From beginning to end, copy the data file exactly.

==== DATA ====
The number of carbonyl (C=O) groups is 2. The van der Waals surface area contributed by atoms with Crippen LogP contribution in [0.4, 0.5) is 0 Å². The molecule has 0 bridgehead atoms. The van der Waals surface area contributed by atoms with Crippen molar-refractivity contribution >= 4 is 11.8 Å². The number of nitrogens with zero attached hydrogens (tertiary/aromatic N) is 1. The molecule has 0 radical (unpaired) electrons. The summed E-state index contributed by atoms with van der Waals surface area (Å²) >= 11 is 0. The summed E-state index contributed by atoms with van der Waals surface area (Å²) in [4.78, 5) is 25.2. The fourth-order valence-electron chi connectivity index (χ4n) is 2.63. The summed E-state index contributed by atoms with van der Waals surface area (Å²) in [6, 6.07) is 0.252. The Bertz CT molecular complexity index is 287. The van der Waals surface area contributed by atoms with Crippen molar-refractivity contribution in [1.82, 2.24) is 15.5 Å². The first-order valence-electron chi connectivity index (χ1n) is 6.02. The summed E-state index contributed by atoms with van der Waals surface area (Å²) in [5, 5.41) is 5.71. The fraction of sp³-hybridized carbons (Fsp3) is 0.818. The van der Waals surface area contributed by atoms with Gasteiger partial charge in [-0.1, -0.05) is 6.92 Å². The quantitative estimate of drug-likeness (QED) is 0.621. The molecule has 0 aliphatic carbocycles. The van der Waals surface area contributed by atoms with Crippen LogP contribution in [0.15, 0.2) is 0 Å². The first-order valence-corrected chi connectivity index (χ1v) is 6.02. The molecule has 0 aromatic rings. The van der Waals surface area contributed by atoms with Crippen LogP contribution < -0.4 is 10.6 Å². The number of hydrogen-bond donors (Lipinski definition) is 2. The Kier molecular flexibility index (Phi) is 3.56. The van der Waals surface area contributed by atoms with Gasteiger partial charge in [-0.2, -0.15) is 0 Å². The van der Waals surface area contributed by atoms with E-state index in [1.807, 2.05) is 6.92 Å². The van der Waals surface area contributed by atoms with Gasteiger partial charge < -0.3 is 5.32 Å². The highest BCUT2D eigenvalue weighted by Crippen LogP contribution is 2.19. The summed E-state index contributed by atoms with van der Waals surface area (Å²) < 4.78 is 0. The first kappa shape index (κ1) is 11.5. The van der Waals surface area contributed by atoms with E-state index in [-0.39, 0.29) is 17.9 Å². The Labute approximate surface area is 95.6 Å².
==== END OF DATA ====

The number of carbonyl (C=O) groups is 2. The van der Waals surface area contributed by atoms with Crippen LogP contribution in [0.4, 0.5) is 0 Å². The molecule has 0 bridgehead atoms. The van der Waals surface area contributed by atoms with Crippen molar-refractivity contribution >= 4 is 11.8 Å². The number of nitrogens with zero attached hydrogens (tertiary/aromatic N) is 1. The molecule has 0 radical (unpaired) electrons. The summed E-state index contributed by atoms with van der Waals surface area (Å²) >= 11 is 0. The summed E-state index contributed by atoms with van der Waals surface area (Å²) in [4.78, 5) is 25.2. The fourth-order valence-electron chi connectivity index (χ4n) is 2.63. The summed E-state index contributed by atoms with van der Waals surface area (Å²) in [6, 6.07) is 0.252. The Bertz CT molecular complexity index is 287. The van der Waals surface area contributed by atoms with Crippen molar-refractivity contribution in [1.82, 2.24) is 15.5 Å². The first-order valence-electron chi connectivity index (χ1n) is 6.02. The summed E-state index contributed by atoms with van der Waals surface area (Å²) in [5, 5.41) is 5.71. The fraction of sp³-hybridized carbons (Fsp3) is 0.818. The van der Waals surface area contributed by atoms with Gasteiger partial charge in [-0.1, -0.05) is 6.92 Å². The quantitative estimate of drug-likeness (QED) is 0.621. The molecule has 0 aliphatic carbocycles. The van der Waals surface area contributed by atoms with Crippen LogP contribution in [0.15, 0.2) is 0 Å². The first-order valence-corrected chi connectivity index (χ1v) is 6.02. The molecule has 0 aromatic rings. The van der Waals surface area contributed by atoms with Crippen LogP contribution < -0.4 is 10.6 Å². The number of hydrogen-bond donors (Lipinski definition) is 2. The Kier molecular flexibility index (Phi) is 3.56. The van der Waals surface area contributed by atoms with Gasteiger partial charge in [-0.2, -0.15) is 0 Å². The van der Waals surface area contributed by atoms with E-state index in [1.807, 2.05) is 6.92 Å². The van der Waals surface area contributed by atoms with Gasteiger partial charge < -0.3 is 5.32 Å². The highest BCUT2D eigenvalue weighted by Crippen LogP contribution is 2.19. The summed E-state index contributed by atoms with van der Waals surface area (Å²) < 4.78 is 0. The first kappa shape index (κ1) is 11.5. The van der Waals surface area contributed by atoms with E-state index in [-0.39, 0.29) is 17.9 Å². The Labute approximate surface area is 95.6 Å².